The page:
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Late last night three of the five patients hospitalised after yesterday’s airstrike in northwest Yemen died, raising the death toll from 11 to 14 people, according to the latest information gathered by Médecins Sans Frontières/Doctors Without Borders (MSF) teams in Hajjah.
The medical team did all they possibly could for the patients, but they arrived in the hospital in extremely critical condition. The death toll includes Abdul Kareem al Hakeemi, an MSF staff member who died from injuries caused by the blast. Twenty-four people were injured in the airstrike.
MSF is still surveying the damage and will launch its own investigation into the attack.
Abs hospital in northwest Yemen was hit by an airstrike this afternoon at 15.45 local time, killing at least 11 people and injuring at least 19.
The blast immediately killed nine people, including an MSF staff member, and two more patients died while being transferred to Al Jamhouri hospital.
Five patients remain hospitalised. Abs hospital, in Hajjah governorate and supported by MSF since July 2015, has been partially destroyed, and all the remaining patients and staff have been evacuated.
The GPS coordinates of the hospital were repeatedly shared with all parties to the conflict, including the Saudi-led coalition, and its location was well- known.
“This is the fourth attack against an MSF facility in less than 12 months," says Teresa Sancristóval, desk manager for the Emergency Unit in Yemen.
"Once again, today we witness the tragic consequences of the bombing of a hospital. Once again, a fully functional hospital full of patients and MSF national and international staff members, was bombed in a war that has shown no for respect medical facilities or patients.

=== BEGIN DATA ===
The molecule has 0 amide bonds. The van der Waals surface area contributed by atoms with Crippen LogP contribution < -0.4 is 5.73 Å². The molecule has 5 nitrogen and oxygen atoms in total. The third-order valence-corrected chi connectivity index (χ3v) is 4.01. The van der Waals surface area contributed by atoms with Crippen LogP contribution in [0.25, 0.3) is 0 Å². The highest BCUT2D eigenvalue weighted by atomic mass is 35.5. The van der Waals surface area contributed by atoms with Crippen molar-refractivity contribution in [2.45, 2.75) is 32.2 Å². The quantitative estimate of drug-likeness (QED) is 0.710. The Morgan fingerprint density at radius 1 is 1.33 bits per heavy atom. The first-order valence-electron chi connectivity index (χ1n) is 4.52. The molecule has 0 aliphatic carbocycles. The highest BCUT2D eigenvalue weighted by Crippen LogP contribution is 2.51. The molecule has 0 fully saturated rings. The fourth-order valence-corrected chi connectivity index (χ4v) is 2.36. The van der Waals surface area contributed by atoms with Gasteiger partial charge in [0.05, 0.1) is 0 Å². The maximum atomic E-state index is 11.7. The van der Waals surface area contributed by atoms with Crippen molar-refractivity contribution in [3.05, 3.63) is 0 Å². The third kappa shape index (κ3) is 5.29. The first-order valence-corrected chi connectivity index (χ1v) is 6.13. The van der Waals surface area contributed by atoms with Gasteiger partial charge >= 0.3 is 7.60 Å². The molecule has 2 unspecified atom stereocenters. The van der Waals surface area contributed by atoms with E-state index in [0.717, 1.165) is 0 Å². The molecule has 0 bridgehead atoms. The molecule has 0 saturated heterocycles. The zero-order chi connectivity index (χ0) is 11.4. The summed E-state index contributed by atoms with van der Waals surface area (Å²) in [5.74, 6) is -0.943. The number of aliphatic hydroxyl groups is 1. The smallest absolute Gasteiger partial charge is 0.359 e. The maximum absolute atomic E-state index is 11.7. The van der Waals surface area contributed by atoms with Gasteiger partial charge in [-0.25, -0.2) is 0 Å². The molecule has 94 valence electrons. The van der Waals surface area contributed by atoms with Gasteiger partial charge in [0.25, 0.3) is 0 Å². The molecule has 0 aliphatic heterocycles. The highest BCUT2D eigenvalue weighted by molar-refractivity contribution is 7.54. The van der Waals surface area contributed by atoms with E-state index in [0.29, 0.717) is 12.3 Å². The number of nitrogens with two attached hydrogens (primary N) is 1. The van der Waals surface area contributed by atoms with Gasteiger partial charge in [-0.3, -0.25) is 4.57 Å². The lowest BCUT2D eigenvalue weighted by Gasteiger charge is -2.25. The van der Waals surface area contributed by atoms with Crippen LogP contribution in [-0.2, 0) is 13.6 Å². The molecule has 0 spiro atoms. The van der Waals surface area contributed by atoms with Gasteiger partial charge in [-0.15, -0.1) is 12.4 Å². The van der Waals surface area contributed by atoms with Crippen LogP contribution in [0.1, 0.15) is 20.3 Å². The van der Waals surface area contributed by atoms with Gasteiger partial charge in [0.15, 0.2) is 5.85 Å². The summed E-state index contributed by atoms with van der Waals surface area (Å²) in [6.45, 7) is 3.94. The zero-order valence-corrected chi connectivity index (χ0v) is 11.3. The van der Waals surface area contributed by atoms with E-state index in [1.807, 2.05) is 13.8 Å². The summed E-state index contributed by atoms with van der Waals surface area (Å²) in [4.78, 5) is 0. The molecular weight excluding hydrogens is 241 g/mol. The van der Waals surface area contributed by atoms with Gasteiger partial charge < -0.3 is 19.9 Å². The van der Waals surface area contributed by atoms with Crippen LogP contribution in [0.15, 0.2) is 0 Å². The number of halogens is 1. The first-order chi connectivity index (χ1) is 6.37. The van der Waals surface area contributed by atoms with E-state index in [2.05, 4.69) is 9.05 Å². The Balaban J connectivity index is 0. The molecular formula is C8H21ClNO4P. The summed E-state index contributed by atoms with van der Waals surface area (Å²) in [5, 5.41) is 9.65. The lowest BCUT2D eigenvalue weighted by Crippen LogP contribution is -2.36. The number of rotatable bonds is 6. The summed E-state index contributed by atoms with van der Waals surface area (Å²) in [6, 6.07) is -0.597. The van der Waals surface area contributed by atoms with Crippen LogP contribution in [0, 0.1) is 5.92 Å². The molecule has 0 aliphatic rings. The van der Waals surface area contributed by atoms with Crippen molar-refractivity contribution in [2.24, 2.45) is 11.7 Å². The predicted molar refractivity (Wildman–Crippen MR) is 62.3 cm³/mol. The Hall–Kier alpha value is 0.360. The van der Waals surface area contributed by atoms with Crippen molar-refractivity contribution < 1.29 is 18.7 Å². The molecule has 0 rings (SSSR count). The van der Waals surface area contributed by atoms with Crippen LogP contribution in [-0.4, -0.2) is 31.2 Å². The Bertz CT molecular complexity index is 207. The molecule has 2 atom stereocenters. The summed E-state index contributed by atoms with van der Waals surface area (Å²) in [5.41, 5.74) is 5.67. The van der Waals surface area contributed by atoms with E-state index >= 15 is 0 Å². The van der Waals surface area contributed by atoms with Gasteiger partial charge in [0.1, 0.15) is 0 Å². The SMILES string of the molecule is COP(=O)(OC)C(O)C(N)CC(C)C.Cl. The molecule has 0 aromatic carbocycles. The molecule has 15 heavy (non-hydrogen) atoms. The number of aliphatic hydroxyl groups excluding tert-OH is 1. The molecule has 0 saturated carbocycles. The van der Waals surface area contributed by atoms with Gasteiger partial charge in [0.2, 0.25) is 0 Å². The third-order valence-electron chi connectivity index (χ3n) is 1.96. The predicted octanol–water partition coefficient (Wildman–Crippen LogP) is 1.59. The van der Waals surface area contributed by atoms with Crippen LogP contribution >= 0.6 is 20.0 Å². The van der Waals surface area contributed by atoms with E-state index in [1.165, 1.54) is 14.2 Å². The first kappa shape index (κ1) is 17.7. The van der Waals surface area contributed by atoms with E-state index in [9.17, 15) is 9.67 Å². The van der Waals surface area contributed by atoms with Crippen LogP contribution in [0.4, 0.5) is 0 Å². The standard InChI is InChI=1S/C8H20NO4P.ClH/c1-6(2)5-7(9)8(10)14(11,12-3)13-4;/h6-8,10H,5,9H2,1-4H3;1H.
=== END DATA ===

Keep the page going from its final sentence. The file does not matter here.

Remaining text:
"An aerial bomb hit the hospital compound, causing 11 people to lose their lives.
"Even with the recent United Nations resolution calling for an end to attacks on medical facilities and with the high level declarations of commitment to International Humanitarian Law, nothing seems to be done to make parties involved in the conflict in Yemen respect medical staff and patients.
"Without action, these public gestures are meaningless for today's victims. Either intentional or a result of a negligence, this is unacceptable”.
“People in Yemen continue to be killed and injured while seeking medical care. The violence in Yemen is having a disproportionate burden on civilians. We want to express our outrage at having to send condolences once more to the families of our staff member and 10 patients, who should have been safe inside a hospital."
MSF asks all parties, and particularly to the Saudi-led coalition responsible for the attack, to guarantee that such attacks do not happen again.
Since July 2015, 4,611 patients have been treated at the facility, the main hospital functioning in the Western part of Hajjah Governorate.
It had a 14 bed Emergency Room, a maternity unit and surgery unit. In the last weeks the hospital had seen an increase in wounded patients, mostly victims of recent clashes and the aerial campaign in the area.
At the moment of the strike, there were 23 patients in surgery, 25 in the maternity ward, 13 new borns, and 12 in paediatrics. The hospital had admitted several war wounded patients during the day.
The number of patients in the Emergency Room is pending further clarification.
MSF is active in 11 hospitals and health centres, and providing support to another 18 hospitals or health centres in eight governorates: Aden, Al-Dhale’, Taiz, Saada, Amran, Hajjah, Ibb and Sana’a governorates.
More than 2,000 MSF staff are currently working in Yemen, including 90 international staff.
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